The next expense is the senior picture. I must admit, one of my co-workers forewarned me about this one. But you don’t fully appreciate it until you see it for yourself. A few weeks after my son took his senior pictures, I get an email with a link to view the pictures and to place my order. The picture company is so kind. They had pre-set packages in varying price ranges. I elected to order a la carte. I really don’t need an 18 x 20 picture of my son. I know what he looks like. I have been looking at him for the last 17 years. All I need are a few 5x7s and some wallet-sized pictures to give away. Just know, at these prices, everyone will not be getting a picture. They are pretty much reserved for grandparents and me. Well, I guess I could give his sister a wallet-sized picture.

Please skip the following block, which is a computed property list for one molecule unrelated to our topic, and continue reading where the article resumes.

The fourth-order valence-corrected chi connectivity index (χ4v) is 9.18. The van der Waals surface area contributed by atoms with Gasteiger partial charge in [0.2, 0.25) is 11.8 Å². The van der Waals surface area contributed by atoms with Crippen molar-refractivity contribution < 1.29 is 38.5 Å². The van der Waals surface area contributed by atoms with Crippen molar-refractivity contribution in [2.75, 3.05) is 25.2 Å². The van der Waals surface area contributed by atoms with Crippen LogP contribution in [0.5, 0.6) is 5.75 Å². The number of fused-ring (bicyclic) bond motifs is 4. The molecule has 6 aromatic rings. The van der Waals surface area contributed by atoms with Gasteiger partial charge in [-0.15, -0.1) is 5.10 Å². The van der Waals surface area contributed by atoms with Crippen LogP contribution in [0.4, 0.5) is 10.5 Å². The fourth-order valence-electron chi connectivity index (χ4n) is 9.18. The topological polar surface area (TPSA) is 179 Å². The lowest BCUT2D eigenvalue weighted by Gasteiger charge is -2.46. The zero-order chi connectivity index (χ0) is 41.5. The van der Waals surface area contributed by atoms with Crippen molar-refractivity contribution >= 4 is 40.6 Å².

The last expense I must anticipate (I hope that this will be the last one) is prom. According to my son, those tickets will set me back around $300 (I just checked the school’s website. Single tickets are $235. If he, or rather me, pays for his girlfriend, that’s $470. They may have to go dutch)! I don’t know where this prom is going to be held, but it better be at a fantastic location with a 5-course menu.
So, get ready for senior year. As my son told me at the beginning of the school year, this year is going to cost you money!
So, now you know, and you can … Consider Yourself Warned!
If your kid has already graduated from high school, what types of expenses did you have to pay for?
SassyGirlTye lives with her two wonderful teenagers in Brooklyn, New York. No matter what she says in her posts, she truly loves her children with all her heart.